UCL  IRIS
Institutional Research Information Service
UCL Logo
Please report any queries concerning the funding data grouped in the sections named "Externally Awarded" or "Internally Disbursed" (shown on the profile page) to your Research Finance Administrator. Your can find your Research Finance Administrator at http://www.ucl.ac.uk/finance/research/post_award/post_award_contacts.php by entering your department
Please report any queries concerning the student data shown on the profile page to:

Email: portico-services@ucl.ac.uk

Help Desk: http://www.ucl.ac.uk/ras/portico/helpdesk
Publication Detail
Avoiding the crowds: Understanding Tube station congestion patterns from trip data
  • Publication Type:
    Journal article
  • Publication Sub Type:
    Conference Proceeding
  • Authors:
    Ceapa I, Smith C, Capra L
  • Publication date:
    14/09/2012
  • Pagination:
    134, 141
  • Journal:
    Proceedings of the ACM SIGKDD International Conference on Knowledge Discovery and Data Mining
  • Status:
    Published
Abstract
For people travelling using public transport, overcrowding is one of the major causes of discomfort. However, most Advanced Traveller Information Systems (ATIS) do not take crowdedness into account, suggesting routes either based on number of interchanges or overall travel time, regardless of how comfortable (in terms of crowdedness) the trip might be. Identifying times when public transport is overcrowded could help travellers change their travel patterns, by either travelling slightly earlier or later, or by travelling from/to a different but geographically close station. In this paper, we illustrate how historical automated fare collection systems data can be mined in order to reveal station crowding patterns. In particular, we study one such dataset of travel history on the London underground (known colloquially as the "Tube"). Our spatio-temporal analysis demonstrates that crowdedness is a highly regular phenomenon during the working week, with large spikes occurring in short time intervals. We then illustrate how crowding levels can be accurately predicted, even with simple techniques based on historic averages. These results demonstrate that information regarding crowding levels can be incorporated within ATIS, so as to provide travellers with more personalised travel plans. © 2012 ACM.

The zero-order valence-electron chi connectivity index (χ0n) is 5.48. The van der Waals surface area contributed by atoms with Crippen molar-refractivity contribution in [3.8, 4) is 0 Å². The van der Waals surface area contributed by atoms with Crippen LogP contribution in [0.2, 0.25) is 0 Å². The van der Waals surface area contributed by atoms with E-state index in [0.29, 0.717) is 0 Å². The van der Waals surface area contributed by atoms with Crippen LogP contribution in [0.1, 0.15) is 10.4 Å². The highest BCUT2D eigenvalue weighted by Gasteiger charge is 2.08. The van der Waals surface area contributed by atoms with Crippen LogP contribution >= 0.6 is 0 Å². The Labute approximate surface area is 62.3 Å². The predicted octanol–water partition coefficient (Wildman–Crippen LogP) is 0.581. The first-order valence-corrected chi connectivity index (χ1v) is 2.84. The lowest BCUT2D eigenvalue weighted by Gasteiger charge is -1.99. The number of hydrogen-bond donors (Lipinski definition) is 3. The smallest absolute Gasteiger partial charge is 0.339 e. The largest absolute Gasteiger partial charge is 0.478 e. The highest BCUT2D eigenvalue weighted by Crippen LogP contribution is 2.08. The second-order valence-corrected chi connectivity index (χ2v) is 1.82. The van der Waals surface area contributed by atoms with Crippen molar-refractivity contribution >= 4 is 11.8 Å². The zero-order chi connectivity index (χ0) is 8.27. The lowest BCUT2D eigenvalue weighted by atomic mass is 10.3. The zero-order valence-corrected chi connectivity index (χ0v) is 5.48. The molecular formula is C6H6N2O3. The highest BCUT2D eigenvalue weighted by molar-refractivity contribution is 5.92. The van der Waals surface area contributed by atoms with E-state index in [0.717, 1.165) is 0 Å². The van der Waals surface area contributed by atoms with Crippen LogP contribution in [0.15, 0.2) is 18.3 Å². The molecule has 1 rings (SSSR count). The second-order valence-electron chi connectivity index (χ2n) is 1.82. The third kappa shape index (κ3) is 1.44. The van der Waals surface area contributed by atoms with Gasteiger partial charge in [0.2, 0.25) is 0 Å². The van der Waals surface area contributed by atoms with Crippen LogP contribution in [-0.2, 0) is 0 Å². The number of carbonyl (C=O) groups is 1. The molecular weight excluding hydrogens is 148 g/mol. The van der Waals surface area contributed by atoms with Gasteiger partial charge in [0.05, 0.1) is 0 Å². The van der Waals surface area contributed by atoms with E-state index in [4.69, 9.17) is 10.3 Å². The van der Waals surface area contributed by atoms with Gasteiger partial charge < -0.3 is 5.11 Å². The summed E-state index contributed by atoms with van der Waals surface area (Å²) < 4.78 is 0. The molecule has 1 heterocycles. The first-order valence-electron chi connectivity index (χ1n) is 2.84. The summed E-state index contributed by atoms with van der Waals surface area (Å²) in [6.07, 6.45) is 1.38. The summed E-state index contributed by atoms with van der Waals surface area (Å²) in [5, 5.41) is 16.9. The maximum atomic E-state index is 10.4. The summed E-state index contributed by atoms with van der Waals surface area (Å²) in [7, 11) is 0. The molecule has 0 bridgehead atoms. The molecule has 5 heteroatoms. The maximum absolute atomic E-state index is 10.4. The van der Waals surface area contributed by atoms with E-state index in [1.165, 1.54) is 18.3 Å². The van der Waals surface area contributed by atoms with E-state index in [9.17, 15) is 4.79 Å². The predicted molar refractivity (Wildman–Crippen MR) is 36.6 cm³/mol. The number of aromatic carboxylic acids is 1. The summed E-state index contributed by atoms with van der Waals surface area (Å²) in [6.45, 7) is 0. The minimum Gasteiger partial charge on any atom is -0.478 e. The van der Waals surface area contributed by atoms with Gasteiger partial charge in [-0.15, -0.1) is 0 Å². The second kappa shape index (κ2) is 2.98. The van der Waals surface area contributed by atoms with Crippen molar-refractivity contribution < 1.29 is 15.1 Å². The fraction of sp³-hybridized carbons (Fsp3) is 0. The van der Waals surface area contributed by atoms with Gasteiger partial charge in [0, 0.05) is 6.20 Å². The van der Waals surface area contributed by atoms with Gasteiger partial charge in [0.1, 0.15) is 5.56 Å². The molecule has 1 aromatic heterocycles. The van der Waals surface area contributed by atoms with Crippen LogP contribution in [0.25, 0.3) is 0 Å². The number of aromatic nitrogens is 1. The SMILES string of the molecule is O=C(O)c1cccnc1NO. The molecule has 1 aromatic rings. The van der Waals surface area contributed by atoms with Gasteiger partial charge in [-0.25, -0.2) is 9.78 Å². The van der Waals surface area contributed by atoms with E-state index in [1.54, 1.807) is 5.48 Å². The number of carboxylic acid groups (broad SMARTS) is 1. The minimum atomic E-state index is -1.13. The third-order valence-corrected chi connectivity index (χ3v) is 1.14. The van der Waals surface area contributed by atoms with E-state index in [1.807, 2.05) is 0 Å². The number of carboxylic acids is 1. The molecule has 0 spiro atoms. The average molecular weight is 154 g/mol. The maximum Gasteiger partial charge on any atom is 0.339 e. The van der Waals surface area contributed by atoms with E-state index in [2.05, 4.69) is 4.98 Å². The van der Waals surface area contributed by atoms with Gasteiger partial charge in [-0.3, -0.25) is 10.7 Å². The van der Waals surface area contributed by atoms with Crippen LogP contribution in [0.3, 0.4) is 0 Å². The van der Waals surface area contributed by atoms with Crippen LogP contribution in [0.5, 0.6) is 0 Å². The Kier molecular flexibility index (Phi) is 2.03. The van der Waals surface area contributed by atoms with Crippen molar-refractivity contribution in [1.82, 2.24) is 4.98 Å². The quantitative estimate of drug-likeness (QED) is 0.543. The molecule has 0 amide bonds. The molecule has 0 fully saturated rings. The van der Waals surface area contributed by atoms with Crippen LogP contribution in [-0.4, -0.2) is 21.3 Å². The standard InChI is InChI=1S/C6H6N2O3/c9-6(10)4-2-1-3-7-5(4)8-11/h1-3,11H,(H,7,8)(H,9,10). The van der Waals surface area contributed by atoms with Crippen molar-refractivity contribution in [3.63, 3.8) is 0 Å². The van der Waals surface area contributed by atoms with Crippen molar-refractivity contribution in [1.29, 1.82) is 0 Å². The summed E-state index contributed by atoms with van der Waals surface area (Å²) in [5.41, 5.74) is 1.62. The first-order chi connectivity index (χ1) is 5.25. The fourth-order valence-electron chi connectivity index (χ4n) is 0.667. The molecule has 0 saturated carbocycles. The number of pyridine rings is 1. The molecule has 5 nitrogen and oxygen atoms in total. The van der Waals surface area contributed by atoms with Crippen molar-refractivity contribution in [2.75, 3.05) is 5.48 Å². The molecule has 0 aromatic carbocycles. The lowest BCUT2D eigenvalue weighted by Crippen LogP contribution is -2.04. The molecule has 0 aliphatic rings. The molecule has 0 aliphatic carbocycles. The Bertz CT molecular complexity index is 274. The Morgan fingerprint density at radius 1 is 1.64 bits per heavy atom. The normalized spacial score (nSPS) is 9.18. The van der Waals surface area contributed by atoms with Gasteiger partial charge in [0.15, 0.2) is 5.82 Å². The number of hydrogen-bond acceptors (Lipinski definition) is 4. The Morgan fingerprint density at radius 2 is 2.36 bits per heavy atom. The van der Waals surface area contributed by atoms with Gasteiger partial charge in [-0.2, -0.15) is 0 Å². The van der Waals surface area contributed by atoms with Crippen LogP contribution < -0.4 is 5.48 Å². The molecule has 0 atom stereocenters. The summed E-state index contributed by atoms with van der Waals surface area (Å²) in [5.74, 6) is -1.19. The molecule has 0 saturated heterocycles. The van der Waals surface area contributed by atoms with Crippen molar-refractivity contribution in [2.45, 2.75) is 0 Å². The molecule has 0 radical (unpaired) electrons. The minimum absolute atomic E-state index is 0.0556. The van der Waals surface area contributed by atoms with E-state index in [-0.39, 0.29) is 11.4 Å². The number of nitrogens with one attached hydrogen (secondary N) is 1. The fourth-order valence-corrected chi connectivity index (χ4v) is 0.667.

Publication data is maintained in RPS. Visit https://rps.ucl.ac.uk
 More search options
UCL Researchers
Author
Dept of Computer Science
University College London - Gower Street - London - WC1E 6BT Tel:+44 (0)20 7679 2000

© UCL 1999–2011

Search by